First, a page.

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From Soweto to Hebron: a South African experience

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A South African pro-Palestinian activist has deplored the oppression of Palestinians in the West Bank at the hands of Israeli settlers, whilst also noting his own experiences of xenophobia in the region. Itani Rasalanavho, who hails from Soweto, has been working as a volunteer in Hebron over the past month as part of the Ecumenical Accompaniment Programme for Palestine and Israel (EAPPI). He has been documenting his experiences on Facebook, on his page called From Soweto to Hebron.

The EAPPI was established in 2002, after a number of churches in the West Bank called on the international community to assist in bringing about an urgent intervention in the Israeli occupation of Palestine. The organization regularly sends activists to observe the situation in the area. Rasalanavho is part of the 63rd EAPPI team to visit the West Bank.

Having arrived in Palestine during the middle of Israel’s 50 day siege on the Gaza Strip, he recallled that tensions has been at an all time high. Upon entering the West Bank itself, the team were witness to many young Palestinian children who were agitated and angered by the current situation and who were eager to defend themselves.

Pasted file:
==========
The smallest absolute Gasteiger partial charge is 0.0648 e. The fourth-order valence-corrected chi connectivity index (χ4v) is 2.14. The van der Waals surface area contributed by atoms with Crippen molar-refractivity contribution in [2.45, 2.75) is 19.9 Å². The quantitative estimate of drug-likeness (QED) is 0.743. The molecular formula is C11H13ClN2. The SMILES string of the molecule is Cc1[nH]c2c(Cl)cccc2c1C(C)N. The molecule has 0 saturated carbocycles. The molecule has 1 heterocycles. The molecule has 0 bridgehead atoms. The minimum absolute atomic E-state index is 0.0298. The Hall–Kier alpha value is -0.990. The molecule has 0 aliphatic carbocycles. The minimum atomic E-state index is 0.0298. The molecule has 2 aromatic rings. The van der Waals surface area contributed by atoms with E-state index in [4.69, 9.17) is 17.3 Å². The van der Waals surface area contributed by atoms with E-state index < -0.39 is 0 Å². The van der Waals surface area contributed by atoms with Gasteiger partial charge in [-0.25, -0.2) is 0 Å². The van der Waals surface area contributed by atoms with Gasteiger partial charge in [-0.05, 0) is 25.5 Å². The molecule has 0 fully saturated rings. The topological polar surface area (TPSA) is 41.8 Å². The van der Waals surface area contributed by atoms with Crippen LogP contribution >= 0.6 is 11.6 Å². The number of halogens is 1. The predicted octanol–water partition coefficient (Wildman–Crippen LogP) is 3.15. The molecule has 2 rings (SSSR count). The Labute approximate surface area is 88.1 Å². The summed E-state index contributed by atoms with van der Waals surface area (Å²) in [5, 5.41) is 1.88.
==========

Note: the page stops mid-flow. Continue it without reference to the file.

“This is something they have inherited from their parents and grandparents. It is not good for them mentally and physically. It is not normal,” he said.

Itani Rasalanavho with Palestinian youth.
Itani Rasalanavho with Palestinian youth.

The city of Hebron is unique in the sense that, it is the only settlement within the West Bank where natives and settlers live side by side. As a result, Rasalanavho said the tensions between the respective sides were more evident there than anywhere else. He also noted that the team itself had experienced numerous xenophobic threats at the hands of settlers.

“There is one famous settler called Anat Cohen, she is very famous for xenophobic attacks, and she had been calling us Nazis. We have been called Nazis and baboons, and there was a point when we were at a Palestinian cemetery and we were told that that is where we belong,” he noted.

Despite the constant attacks, Rasalanavho said the team had learned to deal with such situations, by avoiding any retaliation and simply walking away.

“Immediately when they start attacking you, you can just smile and greet as you move away from them. It kind of embarrasses them, because they are trying to pick a fight so that you can respond and get arrested,” he said.

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Despite their oppression, he said the Palestinian natives continued to carry a sense of hope that they would one day be liberated.

“In each and every city and refugee camp that I have been to, there is a symbol and a graphic of a key. This signifies the hope that one day they will open the gates into the towns and villages which they have been driven out of,” he said. VOC (Mubeen Banderker)


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